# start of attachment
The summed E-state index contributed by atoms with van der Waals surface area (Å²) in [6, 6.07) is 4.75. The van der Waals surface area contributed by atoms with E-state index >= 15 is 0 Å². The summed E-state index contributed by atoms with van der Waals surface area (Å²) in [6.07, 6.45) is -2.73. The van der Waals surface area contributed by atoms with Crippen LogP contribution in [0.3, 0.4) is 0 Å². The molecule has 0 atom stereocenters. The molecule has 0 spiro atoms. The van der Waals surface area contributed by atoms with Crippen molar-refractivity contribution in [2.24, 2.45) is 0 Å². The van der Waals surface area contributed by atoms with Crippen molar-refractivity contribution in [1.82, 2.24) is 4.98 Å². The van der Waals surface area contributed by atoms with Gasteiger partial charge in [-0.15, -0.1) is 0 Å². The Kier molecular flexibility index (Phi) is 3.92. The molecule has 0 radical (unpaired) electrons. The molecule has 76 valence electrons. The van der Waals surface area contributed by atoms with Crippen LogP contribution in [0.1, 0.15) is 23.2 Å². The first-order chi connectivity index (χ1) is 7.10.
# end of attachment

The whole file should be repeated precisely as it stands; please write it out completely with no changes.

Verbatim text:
The summed E-state index contributed by atoms with van der Waals surface area (Å²) in [6, 6.07) is 4.75. The van der Waals surface area contributed by atoms with E-state index >= 15 is 0 Å². The summed E-state index contributed by atoms with van der Waals surface area (Å²) in [6.07, 6.45) is -2.73. The van der Waals surface area contributed by atoms with Crippen LogP contribution in [0.3, 0.4) is 0 Å². The molecule has 0 atom stereocenters. The molecule has 0 spiro atoms. The van der Waals surface area contributed by atoms with Crippen molar-refractivity contribution in [2.24, 2.45) is 0 Å². The van der Waals surface area contributed by atoms with Crippen molar-refractivity contribution in [1.82, 2.24) is 4.98 Å². The van der Waals surface area contributed by atoms with Gasteiger partial charge in [-0.15, -0.1) is 0 Å². The Kier molecular flexibility index (Phi) is 3.92. The molecule has 0 radical (unpaired) electrons. The molecule has 76 valence electrons. The van der Waals surface area contributed by atoms with Crippen LogP contribution in [0.1, 0.15) is 23.2 Å². The first-order chi connectivity index (χ1) is 7.10.